He laughed. “You got me there, kid. Tell you what. I’ll send you money for the movies and you can invite your best friend. You can go to movies, right?... in your wagon here?”

“Sure,” I said, “but I have to stay in the aisle.”

“Okay then,” he said, “I’ll send you some money for movies and Cokes, and you take one of your friends to substitute for me. How’s that?”

“Substitute?” I repeated.

“You know what that is?”

“Sure I do,” I had a big dictionary in my room, and would look it up right after the party.

“Well then, as your boyfriend, I’ll send you postcards from wherever we’re stationed. We’re supposed to go to Germany this fall.”

“I can write letters,” I told him. “I write to my mother all the time.”

“That’s good,” he said, “So while I’m over in Germany, I’ll have your letters to look forward to.” He picked up a couple of the business cards. Turning one over, he wrote something on the back and handed it to me.

“Write to me at this address, kid. I’ll get it no matter where they send me. Can I send your postcards here, to this hotel?”

“Well, sure – until I get the cast off. Then I guess I’ll be at the Scottish Rite.”

“Where’s that?”

“My hospital in Dallas. I’m going back in August for physical therapy.”

“Dallas, huh? That’s where my mother lives. Maybe I’ll stop by.”

“Okay.” I looked at the card. His name was William.

“Nice to meet you, William,” I told him, “Thanks.”

He kissed me again on the forehead. “Thank you, sweetheart. Now, take care. You’ll be dancin’ again before you know it.” And he was gone.

He didn’t even get a piece of pie.

After the buses rolled away and the crowd disappeared, my grandmother bustled over to look at the mayonnaise jar. It was crammed with folded green bills. Eureka’s face was bright with excitement.

“Wasn’t that grand? Right here in our own coffee shop! What did he say to you, honey?”

“He said he’d be my temporary boyfriend and he’d come see me in Dallas.”

She set the mayonnaise jar down and gave me a piercing stare. “He said what?”

I repeated more slowly, “He said he’d be my boyfriend and come to see me in Dallas when I get the cast off. And I can write letters to him. Look – he gave me his address.”

She frowned at the card, then tossed it back. I grabbed it.

“No,” she said, “not that guy. What did Elvis say to you?”

“Elvis? I didn’t see him. Was he here?”

“My lands, child! Who do you think the whole town came to see?”

“I didn’t see him.”

“Look right here,” she said, pointing at the side of my knee. “He signed your cast.”

I struggled to look, but the angle was impossible. “What does it say?”

“It says, ‘May God bless you. Elvis Presley.’Elvis Presley wrote May God Bless You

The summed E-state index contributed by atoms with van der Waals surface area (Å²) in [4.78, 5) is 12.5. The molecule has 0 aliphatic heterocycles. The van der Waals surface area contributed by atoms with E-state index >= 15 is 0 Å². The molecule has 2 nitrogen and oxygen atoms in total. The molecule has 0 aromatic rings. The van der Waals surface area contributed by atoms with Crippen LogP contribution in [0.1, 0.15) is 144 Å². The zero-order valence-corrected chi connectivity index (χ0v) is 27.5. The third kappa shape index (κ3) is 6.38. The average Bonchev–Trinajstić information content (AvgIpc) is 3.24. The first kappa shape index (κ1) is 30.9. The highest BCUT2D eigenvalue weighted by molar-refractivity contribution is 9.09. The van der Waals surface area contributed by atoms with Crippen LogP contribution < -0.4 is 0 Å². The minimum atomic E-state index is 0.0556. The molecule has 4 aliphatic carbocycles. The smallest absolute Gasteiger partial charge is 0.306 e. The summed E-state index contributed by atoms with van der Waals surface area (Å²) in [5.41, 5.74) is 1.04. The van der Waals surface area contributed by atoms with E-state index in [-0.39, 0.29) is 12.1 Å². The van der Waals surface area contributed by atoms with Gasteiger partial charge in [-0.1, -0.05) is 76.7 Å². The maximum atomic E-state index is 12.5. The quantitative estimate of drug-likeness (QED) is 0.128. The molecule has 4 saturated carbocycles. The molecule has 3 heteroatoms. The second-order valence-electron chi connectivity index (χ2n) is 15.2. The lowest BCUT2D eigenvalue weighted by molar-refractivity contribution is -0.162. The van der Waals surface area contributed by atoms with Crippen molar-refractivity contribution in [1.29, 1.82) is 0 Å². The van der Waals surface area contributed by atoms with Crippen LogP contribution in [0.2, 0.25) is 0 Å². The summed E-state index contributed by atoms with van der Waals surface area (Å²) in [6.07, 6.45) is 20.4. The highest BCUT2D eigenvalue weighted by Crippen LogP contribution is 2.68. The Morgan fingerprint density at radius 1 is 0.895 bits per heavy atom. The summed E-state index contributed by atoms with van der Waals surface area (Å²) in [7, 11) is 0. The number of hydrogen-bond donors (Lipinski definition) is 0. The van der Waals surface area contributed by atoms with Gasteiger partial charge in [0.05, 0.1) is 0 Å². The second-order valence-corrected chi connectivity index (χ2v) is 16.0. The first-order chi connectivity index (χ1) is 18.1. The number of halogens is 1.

Several of the waitresses came over to look. “Wow!” said one, “Can I have that cast?”

“I should say not!” replied my grandmother, “I’m going to have it made into a lamp stand.”

The vision of my body cast topped by a scalloped shade with tassels – in somebody’s living room – made me laugh so hard I got the hiccups. I couldn’t wait to write William about this.

In August, back in the hospital, my treasured cigar box contained twelve shiny postcards from William. I had written him three letters – each one almost a whole page long, detailing my 8-year-old worldview.

When the cast came off, as it turned out, nobody got it. They wouldn’t allow Eureka to have the smelly thing.

“But it’s a keepsake... a collector’s item,” she argued. Nonetheless, the orderly sawed right through the King’s precious autograph, splintering it into pieces.

I threw myself into physical therapy with a passion I’d never known before. Someday, I was going to learn to jitterbug! Maybe I’d even get to dance with William.

One afternoon when all the kids on the ward were supposed to be sleeping, I was awake, quietly reading a movie magazine. A nurse tiptoed in to say I had a visitor. “He’s out in the hall,” she said, as she lowered the safety rail and handed me a robe. Aided by crutches, I walked shakily out to find William. I smiled so big, it almost split my cheekbones.

“Hey, look at you now!” he said, “Walkin’ good as new.”Shere riding bike in driveway, circa fall 1958

Standing there in the afternoon sun, wearing his dress uniform, William was the brightest star in my little universe.

He handed me a pack of gum, and I took it eagerly.

Some things are more important than celebrity.

THE END